• Screen Shot 2013-08-22 at 8.39.56 PMNext grooves are cut into the oversized areas of the bolt body to the same diameter as the center of the bolt body. Like I mentioned earlier, these bolts fit very tight into the receiver, the grooves are only there to allow dirt or grit a place to go.

  • Screen Shot 2013-08-22 at 8.40.32 PMA special collar is now installed over the bolt lugs. Once the collar has been trued, a steady rest is mounted onto the lathe, using the collar as the resting point. Now the dead center can be removed to access the bolt face. Again, very light (.0005”) cuts are made to clean up the bolt face.

  • Screen Shot 2013-08-22 at 8.41.26 PMThe machining on the bolt is now complete, but the fitting process is still not finished. As mentioned previously, the bolt-­‐to-­‐bolt body raceway fit is very tight even though the center of the bolt body has been relieved. Now, both surfaces of the bolt that are in contact with the receiver (during lockup,) are modified for smoother operation. To do this, these areas of the bolt are made elliptical in shape, (think oval,) so that while cycling the bolt there is plenty of clearance between the bolt body and the bolt body raceway ,yet during lockup, (while firing,) the fit is extremely tight. This is done by hand and is a very tedious process. The lines are first laid out using Dykem Blue, a square, and a scribe. The portion of the bolt not in contact with the receiver during lockup is then relieved with a fine-­‐cut file and finished with a Cratex wheel in a Dremel. This results in a very tight fit during lockup and very smooth operation during cycling.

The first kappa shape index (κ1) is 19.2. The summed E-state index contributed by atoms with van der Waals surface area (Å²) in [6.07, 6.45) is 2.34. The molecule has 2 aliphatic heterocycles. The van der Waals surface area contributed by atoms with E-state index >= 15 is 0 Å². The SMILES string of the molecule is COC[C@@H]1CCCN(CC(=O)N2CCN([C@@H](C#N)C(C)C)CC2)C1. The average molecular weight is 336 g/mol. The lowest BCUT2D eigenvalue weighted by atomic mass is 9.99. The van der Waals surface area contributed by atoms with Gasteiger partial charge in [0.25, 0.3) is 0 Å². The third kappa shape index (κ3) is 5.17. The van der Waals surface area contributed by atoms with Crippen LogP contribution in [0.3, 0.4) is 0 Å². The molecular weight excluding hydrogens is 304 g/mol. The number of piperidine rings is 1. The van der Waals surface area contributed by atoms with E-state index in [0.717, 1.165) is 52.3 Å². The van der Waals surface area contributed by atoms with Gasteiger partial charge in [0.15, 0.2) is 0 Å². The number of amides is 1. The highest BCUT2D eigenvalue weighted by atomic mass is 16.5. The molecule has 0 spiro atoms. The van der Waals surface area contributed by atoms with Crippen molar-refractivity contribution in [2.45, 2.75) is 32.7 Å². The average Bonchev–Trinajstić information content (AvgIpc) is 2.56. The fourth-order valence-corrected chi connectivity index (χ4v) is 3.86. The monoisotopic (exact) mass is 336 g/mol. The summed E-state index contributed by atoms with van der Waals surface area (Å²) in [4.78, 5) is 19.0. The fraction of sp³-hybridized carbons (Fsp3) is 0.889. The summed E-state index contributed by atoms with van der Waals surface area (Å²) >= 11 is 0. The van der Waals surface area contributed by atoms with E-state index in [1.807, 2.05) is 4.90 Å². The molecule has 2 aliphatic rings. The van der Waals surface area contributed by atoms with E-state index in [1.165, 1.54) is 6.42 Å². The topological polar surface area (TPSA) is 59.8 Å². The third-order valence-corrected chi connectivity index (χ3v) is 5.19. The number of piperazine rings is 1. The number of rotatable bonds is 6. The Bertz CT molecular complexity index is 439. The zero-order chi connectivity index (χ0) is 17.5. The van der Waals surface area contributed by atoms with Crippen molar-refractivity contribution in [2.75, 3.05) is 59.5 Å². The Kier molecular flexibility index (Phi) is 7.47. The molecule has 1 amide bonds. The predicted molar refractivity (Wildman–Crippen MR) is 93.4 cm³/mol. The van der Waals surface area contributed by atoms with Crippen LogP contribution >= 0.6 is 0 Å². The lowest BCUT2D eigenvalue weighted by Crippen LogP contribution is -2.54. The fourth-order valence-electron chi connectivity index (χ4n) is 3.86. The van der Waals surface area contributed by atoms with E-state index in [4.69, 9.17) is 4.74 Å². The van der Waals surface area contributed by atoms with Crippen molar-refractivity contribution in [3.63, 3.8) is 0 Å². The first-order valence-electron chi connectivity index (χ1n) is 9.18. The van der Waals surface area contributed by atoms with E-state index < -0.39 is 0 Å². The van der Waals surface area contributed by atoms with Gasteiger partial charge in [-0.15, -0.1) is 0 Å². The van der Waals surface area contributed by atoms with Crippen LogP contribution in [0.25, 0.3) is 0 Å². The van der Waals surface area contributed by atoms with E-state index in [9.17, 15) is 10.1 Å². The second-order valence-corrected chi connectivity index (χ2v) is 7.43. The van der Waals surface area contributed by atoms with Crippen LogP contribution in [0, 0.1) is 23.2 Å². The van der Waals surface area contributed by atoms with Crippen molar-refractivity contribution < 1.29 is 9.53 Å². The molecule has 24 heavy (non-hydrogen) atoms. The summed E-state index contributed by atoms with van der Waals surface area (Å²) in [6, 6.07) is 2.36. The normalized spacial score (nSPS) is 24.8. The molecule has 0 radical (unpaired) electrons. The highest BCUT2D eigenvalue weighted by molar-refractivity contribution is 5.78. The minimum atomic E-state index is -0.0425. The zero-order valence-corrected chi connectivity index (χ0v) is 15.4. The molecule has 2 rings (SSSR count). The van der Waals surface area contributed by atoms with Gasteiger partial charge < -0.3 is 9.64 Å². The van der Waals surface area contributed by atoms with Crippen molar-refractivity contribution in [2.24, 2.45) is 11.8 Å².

• Screen Shot 2013-08-22 at 8.42.14 PMHand filing the bolt body with a fine-­‐cut file. This is very tedious and time consuming, but well worth the effort in the end.

  • Screen Shot 2013-08-22 at 8.43.32 PMHere is a picture of the final fitting and shaping of the bolt. Notice the trued, grooved surfaces on the bolt directly behind the lugs. This is the portion in contact with the receiver during lockup. Notice the side nearest the camera (and opposite) have been relieved for smooth cycling.